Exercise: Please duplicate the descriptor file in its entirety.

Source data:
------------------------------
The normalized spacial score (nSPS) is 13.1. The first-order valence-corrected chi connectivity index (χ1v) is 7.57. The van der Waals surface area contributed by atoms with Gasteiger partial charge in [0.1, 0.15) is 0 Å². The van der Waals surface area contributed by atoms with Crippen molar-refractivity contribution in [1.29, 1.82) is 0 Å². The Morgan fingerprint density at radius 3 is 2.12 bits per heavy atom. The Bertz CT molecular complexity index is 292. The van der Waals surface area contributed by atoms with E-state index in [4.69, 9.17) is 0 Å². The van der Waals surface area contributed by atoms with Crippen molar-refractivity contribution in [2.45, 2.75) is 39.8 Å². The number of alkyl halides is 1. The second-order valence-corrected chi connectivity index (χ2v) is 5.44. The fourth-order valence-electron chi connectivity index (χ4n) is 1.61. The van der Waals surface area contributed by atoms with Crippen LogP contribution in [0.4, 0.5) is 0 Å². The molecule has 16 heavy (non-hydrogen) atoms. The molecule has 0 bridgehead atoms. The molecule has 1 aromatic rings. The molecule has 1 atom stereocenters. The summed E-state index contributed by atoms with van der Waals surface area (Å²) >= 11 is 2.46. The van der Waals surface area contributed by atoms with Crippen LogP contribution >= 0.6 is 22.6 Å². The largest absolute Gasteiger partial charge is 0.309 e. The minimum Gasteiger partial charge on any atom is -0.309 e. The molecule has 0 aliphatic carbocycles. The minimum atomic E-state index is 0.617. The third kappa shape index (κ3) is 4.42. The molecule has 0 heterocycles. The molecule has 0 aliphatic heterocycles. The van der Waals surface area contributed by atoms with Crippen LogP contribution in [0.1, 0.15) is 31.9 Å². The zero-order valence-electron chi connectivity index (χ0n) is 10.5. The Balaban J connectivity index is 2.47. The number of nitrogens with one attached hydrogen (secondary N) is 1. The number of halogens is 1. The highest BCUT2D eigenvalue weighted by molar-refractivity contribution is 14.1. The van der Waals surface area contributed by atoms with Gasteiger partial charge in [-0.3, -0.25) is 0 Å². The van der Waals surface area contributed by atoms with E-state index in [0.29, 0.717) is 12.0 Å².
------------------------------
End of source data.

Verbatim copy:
The normalized spacial score (nSPS) is 13.1. The first-order valence-corrected chi connectivity index (χ1v) is 7.57. The van der Waals surface area contributed by atoms with Gasteiger partial charge in [0.1, 0.15) is 0 Å². The van der Waals surface area contributed by atoms with Crippen molar-refractivity contribution in [1.29, 1.82) is 0 Å². The Morgan fingerprint density at radius 3 is 2.12 bits per heavy atom. The Bertz CT molecular complexity index is 292. The van der Waals surface area contributed by atoms with E-state index in [4.69, 9.17) is 0 Å². The van der Waals surface area contributed by atoms with Crippen molar-refractivity contribution in [2.45, 2.75) is 39.8 Å². The number of alkyl halides is 1. The second-order valence-corrected chi connectivity index (χ2v) is 5.44. The fourth-order valence-electron chi connectivity index (χ4n) is 1.61. The van der Waals surface area contributed by atoms with Crippen LogP contribution in [0.4, 0.5) is 0 Å². The molecule has 16 heavy (non-hydrogen) atoms. The molecule has 0 bridgehead atoms. The molecule has 1 aromatic rings. The molecule has 1 atom stereocenters. The summed E-state index contributed by atoms with van der Waals surface area (Å²) >= 11 is 2.46. The van der Waals surface area contributed by atoms with Crippen LogP contribution >= 0.6 is 22.6 Å². The largest absolute Gasteiger partial charge is 0.309 e. The minimum Gasteiger partial charge on any atom is -0.309 e. The molecule has 0 aliphatic carbocycles. The minimum atomic E-state index is 0.617. The third kappa shape index (κ3) is 4.42. The molecule has 0 heterocycles. The molecule has 0 aliphatic heterocycles. The van der Waals surface area contributed by atoms with Crippen LogP contribution in [0.1, 0.15) is 31.9 Å². The zero-order valence-electron chi connectivity index (χ0n) is 10.5. The Balaban J connectivity index is 2.47. The number of nitrogens with one attached hydrogen (secondary N) is 1. The number of halogens is 1. The highest BCUT2D eigenvalue weighted by molar-refractivity contribution is 14.1. The van der Waals surface area contributed by atoms with Gasteiger partial charge in [-0.3, -0.25) is 0 Å². The van der Waals surface area contributed by atoms with E-state index in [0.29, 0.717) is 12.0 Å².